Section 3: NDOG Output
This section details the overall activity and output of the NDOG in relation to the aims stated above.
3.1 Information Gathering
On establishment, the national Demand Optimisation Group ( DOG) sought to identify relevant work taking place at a local level to address demand optimisation / demand management issues.
Demand Optimisation Survey - Summary Findings
The Demand Optimisation survey was circulated to all NHS boards delivering diagnostic services (Laboratory and Radiology). The main aim was to understand how demand optimisation governance and work streams were managed and delivered across Scotland.
The survey highlights an appetite across the NHS Boards to delivery around the overall ambitions of demand optimisation, in providing the 'right test, at the right time, for the right patient' in order to provide appropriate clinical testing and treatment. There is significant variation across Scotland in terms of the existence of a co-ordinated delivery and associated governance, along with limitations in IT systems and a lack of tools to measure baseline activity and overall clinical impact.
The key points highlight:
- The majority of boards do not have a formal demand optimisation group or committee operating at NHS board level; there are different governance models in operation across the boards
- There is variation across the boards with adoption of national guidelines and minimum retesting intervals.
- There is variation across the boards in the provision of activity feedback to clinical users.
- The survey highlighted some good areas of demand optimisation practice.
- The survey highlighted that currently demand optimisation initiatives in general have not been linked to patient care quality or outcomes.
- There is no national IT platform, with limited local ability to control the ordering of tests
Evidence from the survey and case studies highlighted that Demand Optimisation was high on the agenda for Scottish NHS Boards given the current financial climate; however, there was a lack of consistency and coordination with much variation apparent. The known limitations of the "silo budget" effect and IT systems that were not fit for purpose/interoperable across boards also came to light.
Demand Optimisation Test Case Library
Where the diagnostic exercise identified innovation, greater detail was sought to allow the development of a library of Demand Optimisation test cases.
The aim of such work was to allow cross-fertilisation of knowledge in this area and to act as a catalyst for change for a variety of clinical and management teams working within Health and Social Care.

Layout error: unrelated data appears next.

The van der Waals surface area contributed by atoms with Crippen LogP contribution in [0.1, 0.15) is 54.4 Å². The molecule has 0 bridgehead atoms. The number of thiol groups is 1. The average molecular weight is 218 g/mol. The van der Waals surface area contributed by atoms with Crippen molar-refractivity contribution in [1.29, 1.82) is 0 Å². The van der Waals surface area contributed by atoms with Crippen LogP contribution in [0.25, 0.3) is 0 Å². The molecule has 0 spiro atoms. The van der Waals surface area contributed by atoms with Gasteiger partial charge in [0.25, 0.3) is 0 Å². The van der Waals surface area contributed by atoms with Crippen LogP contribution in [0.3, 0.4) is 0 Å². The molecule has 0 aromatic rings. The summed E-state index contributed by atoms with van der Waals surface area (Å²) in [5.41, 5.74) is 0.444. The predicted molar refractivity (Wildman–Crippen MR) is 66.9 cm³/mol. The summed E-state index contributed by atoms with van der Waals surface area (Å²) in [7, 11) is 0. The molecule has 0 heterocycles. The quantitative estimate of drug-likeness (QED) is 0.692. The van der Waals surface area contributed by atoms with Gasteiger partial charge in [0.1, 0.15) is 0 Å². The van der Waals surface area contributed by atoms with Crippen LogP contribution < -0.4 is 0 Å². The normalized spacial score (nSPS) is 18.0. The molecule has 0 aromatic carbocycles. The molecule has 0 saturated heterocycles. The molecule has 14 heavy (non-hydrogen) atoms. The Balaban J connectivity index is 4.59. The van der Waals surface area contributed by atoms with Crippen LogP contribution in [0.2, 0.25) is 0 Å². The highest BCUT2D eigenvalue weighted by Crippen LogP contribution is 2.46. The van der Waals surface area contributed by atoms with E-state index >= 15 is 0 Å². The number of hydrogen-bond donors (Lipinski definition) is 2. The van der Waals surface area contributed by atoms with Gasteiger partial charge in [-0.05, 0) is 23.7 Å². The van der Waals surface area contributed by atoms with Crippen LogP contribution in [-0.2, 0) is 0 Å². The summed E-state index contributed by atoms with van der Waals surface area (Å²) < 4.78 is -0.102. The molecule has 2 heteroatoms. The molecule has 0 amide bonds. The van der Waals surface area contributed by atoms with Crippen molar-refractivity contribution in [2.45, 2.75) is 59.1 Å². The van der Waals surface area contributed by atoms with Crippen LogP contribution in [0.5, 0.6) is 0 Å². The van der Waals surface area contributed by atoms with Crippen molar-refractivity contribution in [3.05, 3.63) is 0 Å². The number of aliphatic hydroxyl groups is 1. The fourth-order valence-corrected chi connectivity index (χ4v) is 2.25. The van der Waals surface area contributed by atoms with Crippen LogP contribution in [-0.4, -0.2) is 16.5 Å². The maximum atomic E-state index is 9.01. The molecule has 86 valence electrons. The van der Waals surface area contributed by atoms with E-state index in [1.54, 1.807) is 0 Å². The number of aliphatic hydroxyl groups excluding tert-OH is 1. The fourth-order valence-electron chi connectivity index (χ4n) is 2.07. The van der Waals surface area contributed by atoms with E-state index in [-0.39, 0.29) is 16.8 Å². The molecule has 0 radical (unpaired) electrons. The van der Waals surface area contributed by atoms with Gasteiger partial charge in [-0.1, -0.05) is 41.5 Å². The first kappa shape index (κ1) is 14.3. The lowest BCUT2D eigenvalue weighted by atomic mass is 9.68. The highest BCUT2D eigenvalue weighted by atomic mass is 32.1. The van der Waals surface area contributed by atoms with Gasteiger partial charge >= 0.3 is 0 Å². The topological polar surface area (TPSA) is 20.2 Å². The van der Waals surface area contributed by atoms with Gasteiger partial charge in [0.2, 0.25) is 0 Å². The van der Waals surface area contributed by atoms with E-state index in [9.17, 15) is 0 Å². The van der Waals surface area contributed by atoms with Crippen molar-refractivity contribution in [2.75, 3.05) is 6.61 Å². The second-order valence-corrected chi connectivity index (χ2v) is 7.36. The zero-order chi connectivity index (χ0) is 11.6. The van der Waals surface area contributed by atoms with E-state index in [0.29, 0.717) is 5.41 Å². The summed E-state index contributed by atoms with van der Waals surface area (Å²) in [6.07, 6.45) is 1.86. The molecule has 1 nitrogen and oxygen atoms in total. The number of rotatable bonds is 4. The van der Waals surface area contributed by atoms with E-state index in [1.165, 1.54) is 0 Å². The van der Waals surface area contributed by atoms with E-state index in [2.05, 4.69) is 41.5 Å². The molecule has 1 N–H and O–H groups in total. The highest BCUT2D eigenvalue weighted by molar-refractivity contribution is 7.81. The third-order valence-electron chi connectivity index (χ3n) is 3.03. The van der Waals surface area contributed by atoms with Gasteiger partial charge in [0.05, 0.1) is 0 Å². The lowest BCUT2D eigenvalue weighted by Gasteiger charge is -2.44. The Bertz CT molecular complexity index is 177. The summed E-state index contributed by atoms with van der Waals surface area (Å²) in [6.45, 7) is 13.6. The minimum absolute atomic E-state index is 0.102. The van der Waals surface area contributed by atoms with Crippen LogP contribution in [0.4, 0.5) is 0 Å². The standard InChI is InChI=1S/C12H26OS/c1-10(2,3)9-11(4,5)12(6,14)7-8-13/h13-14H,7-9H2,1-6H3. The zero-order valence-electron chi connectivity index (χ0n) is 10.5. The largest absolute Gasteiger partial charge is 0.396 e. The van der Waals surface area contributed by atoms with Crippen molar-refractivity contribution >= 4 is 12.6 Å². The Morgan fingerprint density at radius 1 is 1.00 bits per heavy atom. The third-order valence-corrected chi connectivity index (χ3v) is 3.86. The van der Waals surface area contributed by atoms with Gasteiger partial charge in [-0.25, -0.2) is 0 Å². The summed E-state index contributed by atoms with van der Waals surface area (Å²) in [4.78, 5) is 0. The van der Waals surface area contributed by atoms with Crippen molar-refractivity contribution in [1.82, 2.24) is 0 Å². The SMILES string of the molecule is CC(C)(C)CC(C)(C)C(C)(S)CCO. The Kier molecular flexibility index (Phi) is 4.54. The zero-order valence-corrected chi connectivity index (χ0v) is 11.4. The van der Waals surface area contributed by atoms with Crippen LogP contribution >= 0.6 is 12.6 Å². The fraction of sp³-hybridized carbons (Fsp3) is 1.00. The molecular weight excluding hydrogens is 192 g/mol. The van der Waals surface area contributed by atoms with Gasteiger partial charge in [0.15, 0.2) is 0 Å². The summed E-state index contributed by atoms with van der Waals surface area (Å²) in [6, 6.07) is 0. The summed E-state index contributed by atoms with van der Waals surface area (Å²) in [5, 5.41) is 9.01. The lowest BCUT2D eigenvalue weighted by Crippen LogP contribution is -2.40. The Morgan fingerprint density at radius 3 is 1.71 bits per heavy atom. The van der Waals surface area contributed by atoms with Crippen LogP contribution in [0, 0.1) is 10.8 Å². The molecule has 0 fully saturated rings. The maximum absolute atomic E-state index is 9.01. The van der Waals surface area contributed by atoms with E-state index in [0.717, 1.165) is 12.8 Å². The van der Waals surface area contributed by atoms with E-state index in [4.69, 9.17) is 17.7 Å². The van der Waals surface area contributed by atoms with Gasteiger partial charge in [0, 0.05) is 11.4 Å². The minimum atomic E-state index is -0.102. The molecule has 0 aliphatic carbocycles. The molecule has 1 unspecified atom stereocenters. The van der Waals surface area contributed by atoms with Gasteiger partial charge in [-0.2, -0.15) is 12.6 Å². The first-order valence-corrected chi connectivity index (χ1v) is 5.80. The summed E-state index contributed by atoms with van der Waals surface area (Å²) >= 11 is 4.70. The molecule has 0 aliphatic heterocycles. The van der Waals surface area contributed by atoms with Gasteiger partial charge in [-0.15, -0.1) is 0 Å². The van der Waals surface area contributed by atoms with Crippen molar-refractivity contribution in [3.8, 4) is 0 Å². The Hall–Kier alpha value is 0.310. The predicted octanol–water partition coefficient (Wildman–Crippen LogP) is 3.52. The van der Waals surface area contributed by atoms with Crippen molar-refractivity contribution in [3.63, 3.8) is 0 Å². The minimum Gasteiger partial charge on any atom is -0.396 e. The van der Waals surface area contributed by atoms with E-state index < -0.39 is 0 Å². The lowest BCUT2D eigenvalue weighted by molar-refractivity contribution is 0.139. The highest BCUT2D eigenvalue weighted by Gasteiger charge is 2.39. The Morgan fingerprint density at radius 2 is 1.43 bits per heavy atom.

Examples of work include:
- Collaborative working between laboratory services, Sexual Health and Primary Care to optimise the diagnosis of female genital infection.
- Optimisation of the use of urinary culture in asymptomatic patients to ensure that it was not used where results were unlikely to alter clinical management.
- Evidence based alteration to the protocol for serological testing for rheumatoid arthritis.
- The use of a dashboard tool within Primary Care to provide feedback on the use of diagnostic tests and optimise their appropriate use within this setting.
- A review of the clinical appropriateness of the need to refer samples for the assessment of markers CA19-9 and CA153 to laboratories.
- Reviewing the constituents of the Liver Function Test Panel.
Examples of work from the library can be found at appendix B.
3.2 Demand Optimisation Data
The ability to identify and measure diagnostic test use activity is fundamental to any Demand Optimisation programme. The existence of such data brings with it many opportunities:
a) Benchmarking of diagnostic test use - allowing comparisons between GP practices, hospital wards or even NHS Boards.
b) Identification of variation in practice enabling interventions to be formulated and targeted towards known problems.
c) Specific identification of under and over requesting areas allowing targeted outreach interventions to be made with minimal resource implications.
d) Pulling of "Big Data" to allow clinical observations to be made and linkage with other benchmarking data to assess public health issues, impact and uptake of guidelines and clinical strategy effect assessment.
e) Longitudinal data allowing assessment of Demand Optimisation strategies and trends in specific test requesting.
f) Financial planning and identification of resource intense practice areas.
Keele benchmarking - it was acknowledged that all laboratories participate in Keele benchmarking which includes data collection on diagnostic test utilisation. This data is not however suitable for the kind of interrogation required to allow specific identification of sub-optimal requesting behaviour - such as GP practice level data.
Information Services Division ( ISD) Role - Discussion also took place between members of the NDOG and ISD regarding any utility of data that they currently collect. It was once again acknowledged that the source, availability and level of data collection was not suitable currently for full demand optimisation purposes. Furthermore, the lack of standardisation of diagnostic test coding and the lack of interoperability between the Health Board systems meant that such data could not feasibly be collected on an automatic basis and would require manual download/extraction at Health Board level followed by compilation in order to allow pan-Scotland comparisons to be made.
3.3 Atlas of Variation Pilot